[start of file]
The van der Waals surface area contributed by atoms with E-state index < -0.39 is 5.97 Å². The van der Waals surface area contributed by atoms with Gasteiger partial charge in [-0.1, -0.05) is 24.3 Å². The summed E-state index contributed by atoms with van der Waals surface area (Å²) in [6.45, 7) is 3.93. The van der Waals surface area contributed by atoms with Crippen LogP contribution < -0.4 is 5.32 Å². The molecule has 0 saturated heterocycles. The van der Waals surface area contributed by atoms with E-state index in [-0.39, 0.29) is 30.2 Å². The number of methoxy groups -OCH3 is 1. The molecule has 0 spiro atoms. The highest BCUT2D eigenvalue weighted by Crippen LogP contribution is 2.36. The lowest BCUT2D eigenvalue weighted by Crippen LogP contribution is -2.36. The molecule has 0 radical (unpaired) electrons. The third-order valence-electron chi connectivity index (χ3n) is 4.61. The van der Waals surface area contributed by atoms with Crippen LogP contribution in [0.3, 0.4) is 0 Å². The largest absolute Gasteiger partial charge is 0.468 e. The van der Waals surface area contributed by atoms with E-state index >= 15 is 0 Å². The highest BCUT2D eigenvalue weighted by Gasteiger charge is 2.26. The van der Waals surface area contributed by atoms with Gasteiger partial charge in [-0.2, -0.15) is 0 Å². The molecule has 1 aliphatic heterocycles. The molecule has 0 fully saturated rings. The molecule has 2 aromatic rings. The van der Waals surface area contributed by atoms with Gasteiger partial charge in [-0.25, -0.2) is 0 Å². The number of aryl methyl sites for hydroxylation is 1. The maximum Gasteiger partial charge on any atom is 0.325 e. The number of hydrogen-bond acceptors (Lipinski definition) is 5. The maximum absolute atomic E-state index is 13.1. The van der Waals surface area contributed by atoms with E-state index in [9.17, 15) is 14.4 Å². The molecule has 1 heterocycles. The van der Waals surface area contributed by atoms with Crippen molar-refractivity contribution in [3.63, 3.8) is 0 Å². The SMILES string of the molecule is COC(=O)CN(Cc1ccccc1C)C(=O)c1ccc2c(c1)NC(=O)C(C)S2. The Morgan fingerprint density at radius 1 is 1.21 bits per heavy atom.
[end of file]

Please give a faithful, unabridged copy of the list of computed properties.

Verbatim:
The van der Waals surface area contributed by atoms with E-state index < -0.39 is 5.97 Å². The van der Waals surface area contributed by atoms with Gasteiger partial charge in [-0.1, -0.05) is 24.3 Å². The summed E-state index contributed by atoms with van der Waals surface area (Å²) in [6.45, 7) is 3.93. The van der Waals surface area contributed by atoms with Crippen LogP contribution < -0.4 is 5.32 Å². The molecule has 0 saturated heterocycles. The van der Waals surface area contributed by atoms with E-state index in [-0.39, 0.29) is 30.2 Å². The number of methoxy groups -OCH3 is 1. The molecule has 0 spiro atoms. The highest BCUT2D eigenvalue weighted by Crippen LogP contribution is 2.36. The lowest BCUT2D eigenvalue weighted by Crippen LogP contribution is -2.36. The molecule has 0 radical (unpaired) electrons. The third-order valence-electron chi connectivity index (χ3n) is 4.61. The van der Waals surface area contributed by atoms with Crippen LogP contribution in [0.3, 0.4) is 0 Å². The largest absolute Gasteiger partial charge is 0.468 e. The van der Waals surface area contributed by atoms with E-state index >= 15 is 0 Å². The highest BCUT2D eigenvalue weighted by Gasteiger charge is 2.26. The van der Waals surface area contributed by atoms with Gasteiger partial charge in [-0.2, -0.15) is 0 Å². The molecule has 1 aliphatic heterocycles. The molecule has 0 fully saturated rings. The molecule has 2 aromatic rings. The van der Waals surface area contributed by atoms with Gasteiger partial charge in [-0.25, -0.2) is 0 Å². The number of aryl methyl sites for hydroxylation is 1. The maximum Gasteiger partial charge on any atom is 0.325 e. The number of hydrogen-bond acceptors (Lipinski definition) is 5. The maximum absolute atomic E-state index is 13.1. The van der Waals surface area contributed by atoms with E-state index in [9.17, 15) is 14.4 Å². The molecule has 1 heterocycles. The van der Waals surface area contributed by atoms with Crippen molar-refractivity contribution in [3.63, 3.8) is 0 Å². The SMILES string of the molecule is COC(=O)CN(Cc1ccccc1C)C(=O)c1ccc2c(c1)NC(=O)C(C)S2. The Morgan fingerprint density at radius 1 is 1.21 bits per heavy atom.